Sunday, 12 July 2015

And the burning question is...

I used to read the Guardian on Saturday regularly and there's no reason why I'm not doing so today, just that habits change and I pick one up whenever I can, like this weekend. Fortunately for me this week's newspaper contained the Do Something supplement (with a cover image of comedian Bill Bailey standing on a paddleboard).

The Do Something supplement exists to make its readers feel guilty; guilty because they are bored enough to skim through it, looking for something to do because otherwise they would be sitting in front of the television twiddling their thumbs and wishing they'd made more of the beautiful weather on offer outside. While Serena Williams was busy winning yet another Wimbledon Ladies' Tennis Championship, the Do Something readers looked out on to unmown lawns and simply wondered. Thats it, they just wondered. What the hell can we do to relieve the boredom?
Life's a beach – Joshua Sivarajah and Nero. Photo: Daily Mail
And to be fair to the Do Something supplement, it's full of bright ideas for its well-heeled, left-leaning readership, such as making their own toothpaste. Who, I wonder, is THAT bored? Who has that much time on their hands? "I know, I'll make my own toothpaste!" As the supplement points out, toothpaste is a 'doddle to make'... but the bad news is, it tastes appalling. There's even a three-step 'how to' guide on how to make appalling-tasting toothpaste. Why bother? Get a job!

But something that always catches me off guard and infuriates me no end is when somebody makes a life-changing decision and leaves everybody else with the cliffhanger question – doesn't he (or she) have a job to go to?

Joshua Sivarajah claims that the first 34 years of his life were 'fairly conformist' – university followed by a variety of jobs, including his own sales business, but when his mum suggested they move to Jakarta – or rather that she was moving to Jakarta and would he like to join her – he said yes, he'd come, but then he started to realise how he was going to miss the good old UK and, in a nutshell, he decided, as a kind of parting gesture, to take his dog and cycle around the UK. He set off for what was going to be a seven-week jaunt, but then realised that there was no hurry. "I just needed to appreciate what was around me," he said, going on to explain that what started out as a seven-week adventure, turned into something much bigger. "I've seen and done much more than expected," he said, adding that the west coast of Scotland was particularly thrilling.

But what all these adventure-loving people forget to mention – and I'd imagine it's the burning question on most readers' lips as they sit at home wondering what's stopping them from simply jumping on a push bike and heading off around the UK with a pet – is how the hell can they afford to do it? Sivarajah talks of his outgoings being roughly £300 per month (for him and Nero, his dog).

What I want to know is this: how is he funding the journey? Alright, £300 per month so if he's away for a year, say, that's £3,600. What about his rent or his mortgage back home, what about his job, who's going to pay the bills in his absence? What about emergencies? But these questions are never addressed and the Do Something supplement's readers are left feeling a little inadequate as they know that simply dropping everything and buggering off around the world on a bike is completely out of the question for them – as it is for most people.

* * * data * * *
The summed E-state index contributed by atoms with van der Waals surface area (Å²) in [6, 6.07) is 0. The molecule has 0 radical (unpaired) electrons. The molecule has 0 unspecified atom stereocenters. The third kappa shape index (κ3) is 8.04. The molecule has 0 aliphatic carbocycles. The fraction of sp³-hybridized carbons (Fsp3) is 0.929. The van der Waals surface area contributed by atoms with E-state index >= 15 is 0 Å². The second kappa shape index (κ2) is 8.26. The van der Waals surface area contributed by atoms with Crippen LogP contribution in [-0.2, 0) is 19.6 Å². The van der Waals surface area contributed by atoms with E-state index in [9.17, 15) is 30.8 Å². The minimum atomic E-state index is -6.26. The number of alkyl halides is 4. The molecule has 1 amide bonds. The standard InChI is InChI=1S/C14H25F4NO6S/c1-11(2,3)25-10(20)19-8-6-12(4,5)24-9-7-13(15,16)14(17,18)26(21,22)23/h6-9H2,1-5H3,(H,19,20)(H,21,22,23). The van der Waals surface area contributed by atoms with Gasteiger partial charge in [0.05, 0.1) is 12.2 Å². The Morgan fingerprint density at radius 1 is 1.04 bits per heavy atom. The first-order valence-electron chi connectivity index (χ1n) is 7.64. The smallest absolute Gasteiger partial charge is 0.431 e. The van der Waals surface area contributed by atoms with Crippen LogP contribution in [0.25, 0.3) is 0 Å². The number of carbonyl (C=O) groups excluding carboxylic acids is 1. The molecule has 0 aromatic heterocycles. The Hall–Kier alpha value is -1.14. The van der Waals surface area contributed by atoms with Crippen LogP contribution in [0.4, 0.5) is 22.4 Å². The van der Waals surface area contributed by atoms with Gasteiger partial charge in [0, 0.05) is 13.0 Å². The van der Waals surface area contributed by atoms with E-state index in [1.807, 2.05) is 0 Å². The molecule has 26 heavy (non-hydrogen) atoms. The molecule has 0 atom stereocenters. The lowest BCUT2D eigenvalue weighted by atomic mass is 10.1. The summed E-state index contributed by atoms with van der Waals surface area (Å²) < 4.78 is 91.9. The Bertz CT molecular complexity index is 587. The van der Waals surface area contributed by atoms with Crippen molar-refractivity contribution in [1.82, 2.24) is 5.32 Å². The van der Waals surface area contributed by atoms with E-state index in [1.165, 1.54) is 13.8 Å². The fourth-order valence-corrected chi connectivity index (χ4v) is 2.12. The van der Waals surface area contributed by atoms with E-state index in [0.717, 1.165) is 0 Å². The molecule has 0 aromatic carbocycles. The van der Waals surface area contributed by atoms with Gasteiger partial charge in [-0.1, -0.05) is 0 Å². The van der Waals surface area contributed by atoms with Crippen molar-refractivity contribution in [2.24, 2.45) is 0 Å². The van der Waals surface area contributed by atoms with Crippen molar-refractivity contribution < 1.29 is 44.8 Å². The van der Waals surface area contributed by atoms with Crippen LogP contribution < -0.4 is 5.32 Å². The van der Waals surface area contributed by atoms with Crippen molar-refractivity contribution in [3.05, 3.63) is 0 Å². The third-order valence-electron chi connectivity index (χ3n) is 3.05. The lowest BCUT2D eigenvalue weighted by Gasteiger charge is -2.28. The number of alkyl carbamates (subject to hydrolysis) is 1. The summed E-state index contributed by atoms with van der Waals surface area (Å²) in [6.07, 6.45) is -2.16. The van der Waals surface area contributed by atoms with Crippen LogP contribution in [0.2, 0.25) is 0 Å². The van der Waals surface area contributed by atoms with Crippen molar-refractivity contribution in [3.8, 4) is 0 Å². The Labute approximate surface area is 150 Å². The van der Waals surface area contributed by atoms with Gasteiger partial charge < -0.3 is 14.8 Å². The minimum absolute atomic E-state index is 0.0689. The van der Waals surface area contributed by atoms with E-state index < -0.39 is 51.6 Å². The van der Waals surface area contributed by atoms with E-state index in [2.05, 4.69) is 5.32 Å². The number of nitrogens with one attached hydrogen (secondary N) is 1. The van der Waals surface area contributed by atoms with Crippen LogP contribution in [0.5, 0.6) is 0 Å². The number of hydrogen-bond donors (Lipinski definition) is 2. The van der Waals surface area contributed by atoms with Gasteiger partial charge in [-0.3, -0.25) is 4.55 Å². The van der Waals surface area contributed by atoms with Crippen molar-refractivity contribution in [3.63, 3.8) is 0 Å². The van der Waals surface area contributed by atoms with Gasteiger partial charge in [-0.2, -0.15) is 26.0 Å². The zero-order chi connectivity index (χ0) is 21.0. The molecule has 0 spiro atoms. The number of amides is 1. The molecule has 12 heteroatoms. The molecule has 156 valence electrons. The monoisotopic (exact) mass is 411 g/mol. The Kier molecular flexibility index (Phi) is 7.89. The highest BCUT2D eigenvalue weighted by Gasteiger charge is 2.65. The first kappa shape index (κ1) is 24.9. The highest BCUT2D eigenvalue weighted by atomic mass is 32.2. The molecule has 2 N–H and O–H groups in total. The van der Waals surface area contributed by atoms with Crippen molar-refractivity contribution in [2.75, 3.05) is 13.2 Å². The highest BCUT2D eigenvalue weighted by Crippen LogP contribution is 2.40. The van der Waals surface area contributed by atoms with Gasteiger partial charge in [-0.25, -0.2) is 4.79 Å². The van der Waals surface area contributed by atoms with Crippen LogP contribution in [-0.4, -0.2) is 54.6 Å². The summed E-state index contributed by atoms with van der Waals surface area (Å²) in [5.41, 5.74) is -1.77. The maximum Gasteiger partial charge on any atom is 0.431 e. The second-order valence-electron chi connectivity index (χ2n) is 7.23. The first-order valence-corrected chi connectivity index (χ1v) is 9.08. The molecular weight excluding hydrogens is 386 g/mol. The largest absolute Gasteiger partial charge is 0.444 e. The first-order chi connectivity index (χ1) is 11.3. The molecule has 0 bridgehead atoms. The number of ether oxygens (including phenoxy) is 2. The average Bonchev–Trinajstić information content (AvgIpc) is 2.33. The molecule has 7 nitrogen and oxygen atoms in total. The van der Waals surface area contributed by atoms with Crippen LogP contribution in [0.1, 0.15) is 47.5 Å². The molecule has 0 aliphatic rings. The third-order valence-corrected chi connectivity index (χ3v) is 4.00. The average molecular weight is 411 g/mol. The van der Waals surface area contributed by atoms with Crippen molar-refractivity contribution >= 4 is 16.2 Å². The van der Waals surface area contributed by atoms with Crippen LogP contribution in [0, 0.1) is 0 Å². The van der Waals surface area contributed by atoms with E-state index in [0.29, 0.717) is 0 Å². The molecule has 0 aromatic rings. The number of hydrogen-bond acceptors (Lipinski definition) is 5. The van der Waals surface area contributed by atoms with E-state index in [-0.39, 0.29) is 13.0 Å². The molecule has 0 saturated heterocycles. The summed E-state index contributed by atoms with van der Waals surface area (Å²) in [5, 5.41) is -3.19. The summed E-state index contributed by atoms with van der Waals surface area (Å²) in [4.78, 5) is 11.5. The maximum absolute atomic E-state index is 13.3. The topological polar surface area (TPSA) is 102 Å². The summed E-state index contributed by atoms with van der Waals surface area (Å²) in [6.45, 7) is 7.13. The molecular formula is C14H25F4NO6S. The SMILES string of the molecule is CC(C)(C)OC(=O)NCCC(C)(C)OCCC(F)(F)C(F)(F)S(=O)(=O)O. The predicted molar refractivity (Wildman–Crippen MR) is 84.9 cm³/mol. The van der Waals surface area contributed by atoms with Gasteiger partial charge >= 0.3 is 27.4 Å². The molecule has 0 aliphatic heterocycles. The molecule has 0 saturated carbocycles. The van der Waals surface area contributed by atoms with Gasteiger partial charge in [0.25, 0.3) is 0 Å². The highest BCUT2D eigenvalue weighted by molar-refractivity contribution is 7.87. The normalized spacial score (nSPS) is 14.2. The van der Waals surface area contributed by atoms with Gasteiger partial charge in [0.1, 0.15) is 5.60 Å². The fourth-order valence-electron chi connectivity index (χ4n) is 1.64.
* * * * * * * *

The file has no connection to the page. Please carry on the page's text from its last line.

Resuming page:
As for Sivarajah, he's now broadening his horizons: "We're cycling across Europe – we've visited France, Spain and Portugal so far. I never want to stop." But surely, Sivarajah, you've got to stop sometime, if only to earn some money to buy a new pair of pants?

A story in the Daily Mail quotes Sivarajah as saying, "All I have to my name is Nero, a tent, cooking stove, some clothes and some trainers," but fails to explain how he intends to fund the trip bar a cryptic mention of how he has somehow managed to secure sponsorship for his phone and gadgets so that he can post updates on a series of blogs. Eh? What does that involve? Who did he approach and what was their answer to his question, "Can you sponsor my phone?"

One of the best books I've ever read is Mike Carter's One Man & His Bike. It's a brilliant, well-written account of Carter's two-wheeled excursion around the UK coastline. But there's one problem that always annoys me. On the back cover is the following sentence: "What would happen if you were cycling to the office and just kept on pedalling past?" Well, ultimately, you'd lose your job, be evicted from your rented accommodation or you might find your house being repossessed.

Carter's publisher wanted to convince the reader that Carter had done just that: he was cycling to work and then thought, 'sod it! I'll keep cycling'. The reality was something completely different and all I want from publishers and the media in general is honesty. Tell it how it is!

But no. Publishers simply ignore the vital questions that people really want to hear – basically, how the hell can they afford to do that?

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